A few days before we left Cape Town for the city which we’ll call home for the next 12 months, we joined our friends for a leisurely hike in The Tygerberg Nature Reserve (it’s in the Northern suburbs of Cape Town and about 24km from the city centre).
Though there were a bit of low mist hanging over the mountains and suburbs when we started our walk, we still had a lovely sunny day and could enjoy the spectacular views.
Tygerberg Nature Reserve:
It was proclaimed as a Nature Reserve back in 1973 and supports one of the last remnants of the critically endangered Swartland Shale Renosterveld vegetation type.
The Tygerberg Nature Reserve covers 380ha and boasts over 560 plant species, of which 23 are red data, 8 are endemic to Cape Town and 3 are endemic to Tygerberg itself.
The Eastern slope of this reserve consists of ploughed fields that are in the process of being restored, while the Western slope is close to pristine Swartland Shale Renosterveld.
The Dutch call-up gun signal system:
Once you’re at the highest point, a cannon awaits the hiker. This 12 pounder Dutch gun, cast in 1723 at Finspang (Sweden), is the original cannon which was placed on the Tygerberg hill by the Dutch authorities of the time.
This cannon (and about 50 more guns) were spaced approximately 25km apart and were fired consecutively as a signal to call the burghers to arms to defend the settlement at the Cape.
This system was only used four times for military purposes since 1734: Twice in 1781 when an English fleet entered Saldanha Bay on the West Coast, once in June 1795 before the Cape was temporarily taken by England and a last time in January 1806 before the Battle of Blaauwberg. Thereafter the system was not used again. It is however, still fired on occasion for special events.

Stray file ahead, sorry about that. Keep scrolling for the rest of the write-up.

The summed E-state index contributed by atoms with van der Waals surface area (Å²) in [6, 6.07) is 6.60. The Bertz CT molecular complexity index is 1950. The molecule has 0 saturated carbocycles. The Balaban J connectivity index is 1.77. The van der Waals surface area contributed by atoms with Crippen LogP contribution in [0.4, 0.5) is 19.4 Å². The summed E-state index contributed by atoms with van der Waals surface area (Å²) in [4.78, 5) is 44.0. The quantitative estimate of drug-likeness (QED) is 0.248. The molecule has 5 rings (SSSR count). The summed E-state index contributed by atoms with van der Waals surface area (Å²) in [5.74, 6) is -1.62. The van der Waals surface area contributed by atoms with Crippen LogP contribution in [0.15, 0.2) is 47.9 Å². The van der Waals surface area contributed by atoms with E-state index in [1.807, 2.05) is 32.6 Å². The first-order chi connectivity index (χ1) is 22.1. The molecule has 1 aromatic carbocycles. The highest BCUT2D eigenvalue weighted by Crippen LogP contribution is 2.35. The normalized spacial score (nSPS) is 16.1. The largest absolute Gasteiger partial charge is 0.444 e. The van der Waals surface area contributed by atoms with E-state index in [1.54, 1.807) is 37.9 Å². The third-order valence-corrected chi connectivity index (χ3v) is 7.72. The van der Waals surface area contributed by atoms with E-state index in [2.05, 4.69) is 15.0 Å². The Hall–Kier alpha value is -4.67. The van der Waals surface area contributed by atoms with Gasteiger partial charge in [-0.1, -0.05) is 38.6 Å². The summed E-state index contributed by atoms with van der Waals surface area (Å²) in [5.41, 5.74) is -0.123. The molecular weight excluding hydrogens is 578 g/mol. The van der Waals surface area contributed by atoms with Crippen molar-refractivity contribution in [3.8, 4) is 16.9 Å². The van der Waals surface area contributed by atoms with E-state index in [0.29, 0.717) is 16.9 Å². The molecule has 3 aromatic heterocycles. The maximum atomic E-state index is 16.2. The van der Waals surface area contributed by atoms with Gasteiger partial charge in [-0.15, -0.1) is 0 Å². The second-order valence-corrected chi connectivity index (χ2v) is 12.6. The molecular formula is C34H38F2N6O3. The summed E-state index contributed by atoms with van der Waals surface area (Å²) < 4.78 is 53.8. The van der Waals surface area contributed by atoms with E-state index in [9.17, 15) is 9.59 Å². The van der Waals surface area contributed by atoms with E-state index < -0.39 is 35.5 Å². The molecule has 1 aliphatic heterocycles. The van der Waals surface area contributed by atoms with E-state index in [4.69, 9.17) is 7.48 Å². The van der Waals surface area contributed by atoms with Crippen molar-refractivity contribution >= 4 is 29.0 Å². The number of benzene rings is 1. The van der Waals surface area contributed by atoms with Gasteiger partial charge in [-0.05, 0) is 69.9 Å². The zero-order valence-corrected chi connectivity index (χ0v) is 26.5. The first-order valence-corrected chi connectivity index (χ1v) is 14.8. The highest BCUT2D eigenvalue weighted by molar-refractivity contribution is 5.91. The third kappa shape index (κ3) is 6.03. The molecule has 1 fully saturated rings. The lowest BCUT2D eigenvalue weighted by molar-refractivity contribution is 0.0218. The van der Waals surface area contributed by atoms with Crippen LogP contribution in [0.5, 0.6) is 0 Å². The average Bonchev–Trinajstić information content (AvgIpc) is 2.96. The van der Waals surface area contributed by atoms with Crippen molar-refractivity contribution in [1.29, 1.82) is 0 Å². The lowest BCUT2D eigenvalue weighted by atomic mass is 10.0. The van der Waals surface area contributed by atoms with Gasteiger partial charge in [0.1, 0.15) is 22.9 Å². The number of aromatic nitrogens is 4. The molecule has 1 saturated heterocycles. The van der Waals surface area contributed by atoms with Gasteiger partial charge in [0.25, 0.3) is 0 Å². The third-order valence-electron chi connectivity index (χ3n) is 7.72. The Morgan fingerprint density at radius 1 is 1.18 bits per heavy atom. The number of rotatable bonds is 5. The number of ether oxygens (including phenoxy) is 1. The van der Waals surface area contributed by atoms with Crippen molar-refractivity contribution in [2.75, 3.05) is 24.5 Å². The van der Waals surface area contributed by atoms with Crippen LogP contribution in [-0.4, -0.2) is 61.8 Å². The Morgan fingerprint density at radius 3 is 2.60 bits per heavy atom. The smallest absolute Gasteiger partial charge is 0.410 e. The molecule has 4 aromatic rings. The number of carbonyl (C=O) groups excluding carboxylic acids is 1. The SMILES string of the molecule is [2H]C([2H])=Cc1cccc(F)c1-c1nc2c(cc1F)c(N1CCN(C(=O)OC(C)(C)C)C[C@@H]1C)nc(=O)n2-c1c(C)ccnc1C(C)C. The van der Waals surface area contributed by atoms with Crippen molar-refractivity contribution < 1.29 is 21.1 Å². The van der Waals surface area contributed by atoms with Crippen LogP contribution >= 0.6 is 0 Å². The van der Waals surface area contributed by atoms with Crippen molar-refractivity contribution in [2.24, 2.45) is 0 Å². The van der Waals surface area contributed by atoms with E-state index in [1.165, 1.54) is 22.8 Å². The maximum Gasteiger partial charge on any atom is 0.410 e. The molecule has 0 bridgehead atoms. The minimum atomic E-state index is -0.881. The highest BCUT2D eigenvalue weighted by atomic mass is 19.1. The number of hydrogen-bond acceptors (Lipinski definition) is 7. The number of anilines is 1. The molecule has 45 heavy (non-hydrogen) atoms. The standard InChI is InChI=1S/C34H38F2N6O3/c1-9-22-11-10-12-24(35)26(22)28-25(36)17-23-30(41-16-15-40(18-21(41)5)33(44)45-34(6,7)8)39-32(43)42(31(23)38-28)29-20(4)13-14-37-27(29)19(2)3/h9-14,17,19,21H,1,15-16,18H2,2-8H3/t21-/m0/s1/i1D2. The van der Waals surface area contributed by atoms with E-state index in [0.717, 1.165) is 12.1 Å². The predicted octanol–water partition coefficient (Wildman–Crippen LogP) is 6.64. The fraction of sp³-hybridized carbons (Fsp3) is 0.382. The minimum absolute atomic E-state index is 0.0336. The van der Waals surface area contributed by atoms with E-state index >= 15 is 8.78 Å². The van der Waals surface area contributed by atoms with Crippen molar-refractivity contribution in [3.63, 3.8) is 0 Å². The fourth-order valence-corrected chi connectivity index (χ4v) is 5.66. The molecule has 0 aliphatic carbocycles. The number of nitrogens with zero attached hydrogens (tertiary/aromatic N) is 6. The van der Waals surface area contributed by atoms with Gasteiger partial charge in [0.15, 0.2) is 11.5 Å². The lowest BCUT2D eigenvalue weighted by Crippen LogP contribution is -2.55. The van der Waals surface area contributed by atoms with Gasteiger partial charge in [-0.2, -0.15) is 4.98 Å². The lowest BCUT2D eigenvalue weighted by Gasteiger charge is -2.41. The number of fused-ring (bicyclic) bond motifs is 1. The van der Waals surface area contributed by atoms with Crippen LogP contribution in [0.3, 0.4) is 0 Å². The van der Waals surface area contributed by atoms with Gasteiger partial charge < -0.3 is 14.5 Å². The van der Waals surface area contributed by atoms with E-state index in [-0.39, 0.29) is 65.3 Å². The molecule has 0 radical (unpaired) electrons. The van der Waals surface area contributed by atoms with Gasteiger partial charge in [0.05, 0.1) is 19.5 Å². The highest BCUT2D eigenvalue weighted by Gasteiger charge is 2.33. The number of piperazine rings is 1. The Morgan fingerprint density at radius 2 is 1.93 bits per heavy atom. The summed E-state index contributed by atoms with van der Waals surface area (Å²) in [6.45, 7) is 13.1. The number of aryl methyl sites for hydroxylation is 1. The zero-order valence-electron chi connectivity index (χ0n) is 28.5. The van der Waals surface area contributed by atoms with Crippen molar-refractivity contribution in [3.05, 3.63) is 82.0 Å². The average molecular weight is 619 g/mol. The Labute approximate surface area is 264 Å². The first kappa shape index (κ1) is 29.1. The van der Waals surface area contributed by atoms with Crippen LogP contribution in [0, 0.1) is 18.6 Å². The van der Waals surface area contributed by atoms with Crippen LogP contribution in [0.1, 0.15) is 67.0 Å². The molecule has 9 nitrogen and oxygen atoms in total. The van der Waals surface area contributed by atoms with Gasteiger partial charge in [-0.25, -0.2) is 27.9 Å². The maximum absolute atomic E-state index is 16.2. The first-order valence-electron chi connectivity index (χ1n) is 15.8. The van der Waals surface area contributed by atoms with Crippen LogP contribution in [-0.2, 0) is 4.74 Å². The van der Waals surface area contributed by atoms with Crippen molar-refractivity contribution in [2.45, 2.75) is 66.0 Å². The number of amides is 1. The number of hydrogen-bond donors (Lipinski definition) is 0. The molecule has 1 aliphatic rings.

There are a wide variety of easy to moderate hiking trails. In total there are about 13km of trails through the Tygerberg, ranging from short (perfect for families with small children) to longer routes that stretch from one end of the reserve to the other.
Even when you’re down in the valley of Tygerberg Hill, the views are pretty. We could still admire the ocean and other hills from below.
Kristo Pienaar Environmental Education Centre:
We ended our hike after about 2 hours and quickly grabbed the opportunity to have a look at the Kristo Pienaar Environmental Education Centre. This was unfortunately closed (probably because it was a Sunday), but we could still walk through the front garden.
Professor Kristo Pienaar, a dynamic character, was a well-known (and brilliant) South African botanist and author of many books on the subject. He brought South African plants to life, not just to his many students but also to those where he lived. He died in 1996, but his legacy will live on forever.
Since we are now at the end of a long and hot summer, the garden is not as colourful (and green) that it normally is. But we noticed quite a few of the plants that we saw on our earlier hike.
Info on Tygerberg Nature Reserve:
- Monday – Friday (07:30 – 18:00)
- Weekends and public holidays (07:30 – 19:00)
- Closed on Christmas Day and Good Friday
*Times may vary between summer and winter
- Adults: R20 per person
- Children, students & senior citizens: R10 per person
- Children under 3: Free
The Tygerberg Nature Reserve offers plenty of activities … whether you want to take a leisurely walk, a hike with a work-out, jog or enjoy a picnic (there are dedicated picnic tables nestled under the big pine trees). And all of this is possible while having views of Table Mountain and its lovely surroundings!